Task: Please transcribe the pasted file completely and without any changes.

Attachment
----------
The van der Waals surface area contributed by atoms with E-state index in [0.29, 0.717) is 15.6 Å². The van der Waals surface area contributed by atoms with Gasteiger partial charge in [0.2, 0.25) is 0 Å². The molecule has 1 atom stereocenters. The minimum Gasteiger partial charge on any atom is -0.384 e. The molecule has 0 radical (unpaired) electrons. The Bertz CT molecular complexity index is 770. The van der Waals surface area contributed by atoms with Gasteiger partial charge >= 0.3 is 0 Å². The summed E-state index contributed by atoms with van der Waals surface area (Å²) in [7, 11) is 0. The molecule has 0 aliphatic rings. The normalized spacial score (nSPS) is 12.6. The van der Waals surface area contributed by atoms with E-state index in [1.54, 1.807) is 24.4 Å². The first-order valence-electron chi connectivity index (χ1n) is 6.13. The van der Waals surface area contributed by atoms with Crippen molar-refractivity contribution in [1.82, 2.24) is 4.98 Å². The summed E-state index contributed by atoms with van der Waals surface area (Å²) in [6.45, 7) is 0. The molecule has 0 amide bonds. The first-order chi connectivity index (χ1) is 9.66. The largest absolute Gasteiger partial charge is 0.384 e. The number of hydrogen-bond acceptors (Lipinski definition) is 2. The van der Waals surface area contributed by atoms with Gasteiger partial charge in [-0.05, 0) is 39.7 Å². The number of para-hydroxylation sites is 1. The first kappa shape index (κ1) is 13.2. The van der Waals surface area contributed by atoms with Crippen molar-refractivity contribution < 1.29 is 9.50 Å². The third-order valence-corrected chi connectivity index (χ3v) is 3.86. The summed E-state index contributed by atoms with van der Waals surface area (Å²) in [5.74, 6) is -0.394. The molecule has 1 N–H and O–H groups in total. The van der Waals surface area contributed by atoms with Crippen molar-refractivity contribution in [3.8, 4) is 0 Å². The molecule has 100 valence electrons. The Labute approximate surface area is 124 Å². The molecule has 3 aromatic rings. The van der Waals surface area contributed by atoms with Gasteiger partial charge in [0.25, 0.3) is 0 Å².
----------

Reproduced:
The van der Waals surface area contributed by atoms with E-state index in [0.29, 0.717) is 15.6 Å². The van der Waals surface area contributed by atoms with Gasteiger partial charge in [0.2, 0.25) is 0 Å². The molecule has 1 atom stereocenters. The minimum Gasteiger partial charge on any atom is -0.384 e. The molecule has 0 radical (unpaired) electrons. The Bertz CT molecular complexity index is 770. The van der Waals surface area contributed by atoms with Gasteiger partial charge >= 0.3 is 0 Å². The summed E-state index contributed by atoms with van der Waals surface area (Å²) in [7, 11) is 0. The molecule has 0 aliphatic rings. The normalized spacial score (nSPS) is 12.6. The van der Waals surface area contributed by atoms with E-state index in [1.54, 1.807) is 24.4 Å². The first-order valence-electron chi connectivity index (χ1n) is 6.13. The van der Waals surface area contributed by atoms with Crippen molar-refractivity contribution in [1.82, 2.24) is 4.98 Å². The summed E-state index contributed by atoms with van der Waals surface area (Å²) in [6.45, 7) is 0. The molecule has 0 amide bonds. The first-order chi connectivity index (χ1) is 9.66. The largest absolute Gasteiger partial charge is 0.384 e. The number of hydrogen-bond acceptors (Lipinski definition) is 2. The van der Waals surface area contributed by atoms with Gasteiger partial charge in [-0.05, 0) is 39.7 Å². The number of para-hydroxylation sites is 1. The first kappa shape index (κ1) is 13.2. The van der Waals surface area contributed by atoms with Crippen molar-refractivity contribution < 1.29 is 9.50 Å². The third-order valence-corrected chi connectivity index (χ3v) is 3.86. The summed E-state index contributed by atoms with van der Waals surface area (Å²) in [5.74, 6) is -0.394. The molecule has 1 N–H and O–H groups in total. The van der Waals surface area contributed by atoms with Crippen molar-refractivity contribution in [3.8, 4) is 0 Å². The molecule has 100 valence electrons. The Labute approximate surface area is 124 Å². The molecule has 3 aromatic rings. The van der Waals surface area contributed by atoms with Gasteiger partial charge in [0.25, 0.3) is 0 Å².